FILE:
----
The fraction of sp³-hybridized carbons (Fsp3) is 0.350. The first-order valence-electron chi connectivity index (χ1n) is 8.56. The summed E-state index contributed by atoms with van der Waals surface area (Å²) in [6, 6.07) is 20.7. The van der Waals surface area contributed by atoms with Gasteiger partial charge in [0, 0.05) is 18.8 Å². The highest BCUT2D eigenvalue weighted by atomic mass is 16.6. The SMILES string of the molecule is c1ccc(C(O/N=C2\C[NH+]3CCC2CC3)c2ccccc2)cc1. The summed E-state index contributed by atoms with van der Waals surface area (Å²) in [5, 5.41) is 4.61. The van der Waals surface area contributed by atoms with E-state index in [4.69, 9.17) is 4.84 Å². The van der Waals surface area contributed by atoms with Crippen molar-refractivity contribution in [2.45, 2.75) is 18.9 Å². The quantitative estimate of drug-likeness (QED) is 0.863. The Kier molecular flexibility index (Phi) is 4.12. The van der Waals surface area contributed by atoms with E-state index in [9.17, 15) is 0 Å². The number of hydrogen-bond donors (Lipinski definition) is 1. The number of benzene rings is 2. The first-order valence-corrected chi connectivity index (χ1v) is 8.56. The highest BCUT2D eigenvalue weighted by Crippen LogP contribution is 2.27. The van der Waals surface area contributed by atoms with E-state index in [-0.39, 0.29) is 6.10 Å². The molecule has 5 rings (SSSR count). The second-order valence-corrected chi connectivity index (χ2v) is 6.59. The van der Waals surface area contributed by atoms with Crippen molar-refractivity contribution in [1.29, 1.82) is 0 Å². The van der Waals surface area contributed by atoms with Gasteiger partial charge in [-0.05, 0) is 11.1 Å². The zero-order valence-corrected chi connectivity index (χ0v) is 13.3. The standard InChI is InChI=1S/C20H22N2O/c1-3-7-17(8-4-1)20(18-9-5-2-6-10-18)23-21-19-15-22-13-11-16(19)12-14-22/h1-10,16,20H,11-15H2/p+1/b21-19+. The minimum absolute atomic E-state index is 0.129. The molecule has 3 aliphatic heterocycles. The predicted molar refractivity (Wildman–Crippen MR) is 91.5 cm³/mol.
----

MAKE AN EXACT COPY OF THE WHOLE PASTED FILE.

The fraction of sp³-hybridized carbons (Fsp3) is 0.350. The first-order valence-electron chi connectivity index (χ1n) is 8.56. The summed E-state index contributed by atoms with van der Waals surface area (Å²) in [6, 6.07) is 20.7. The van der Waals surface area contributed by atoms with Gasteiger partial charge in [0, 0.05) is 18.8 Å². The highest BCUT2D eigenvalue weighted by atomic mass is 16.6. The SMILES string of the molecule is c1ccc(C(O/N=C2\C[NH+]3CCC2CC3)c2ccccc2)cc1. The summed E-state index contributed by atoms with van der Waals surface area (Å²) in [5, 5.41) is 4.61. The van der Waals surface area contributed by atoms with E-state index in [4.69, 9.17) is 4.84 Å². The van der Waals surface area contributed by atoms with Crippen molar-refractivity contribution in [2.45, 2.75) is 18.9 Å². The quantitative estimate of drug-likeness (QED) is 0.863. The Kier molecular flexibility index (Phi) is 4.12. The van der Waals surface area contributed by atoms with E-state index in [9.17, 15) is 0 Å². The number of hydrogen-bond donors (Lipinski definition) is 1. The number of benzene rings is 2. The first-order valence-corrected chi connectivity index (χ1v) is 8.56. The highest BCUT2D eigenvalue weighted by Crippen LogP contribution is 2.27. The van der Waals surface area contributed by atoms with E-state index in [-0.39, 0.29) is 6.10 Å². The molecule has 5 rings (SSSR count). The second-order valence-corrected chi connectivity index (χ2v) is 6.59. The van der Waals surface area contributed by atoms with Crippen molar-refractivity contribution in [1.29, 1.82) is 0 Å². The van der Waals surface area contributed by atoms with Gasteiger partial charge in [-0.05, 0) is 11.1 Å². The zero-order valence-corrected chi connectivity index (χ0v) is 13.3. The standard InChI is InChI=1S/C20H22N2O/c1-3-7-17(8-4-1)20(18-9-5-2-6-10-18)23-21-19-15-22-13-11-16(19)12-14-22/h1-10,16,20H,11-15H2/p+1/b21-19+. The minimum absolute atomic E-state index is 0.129. The molecule has 3 aliphatic heterocycles. The predicted molar refractivity (Wildman–Crippen MR) is 91.5 cm³/mol.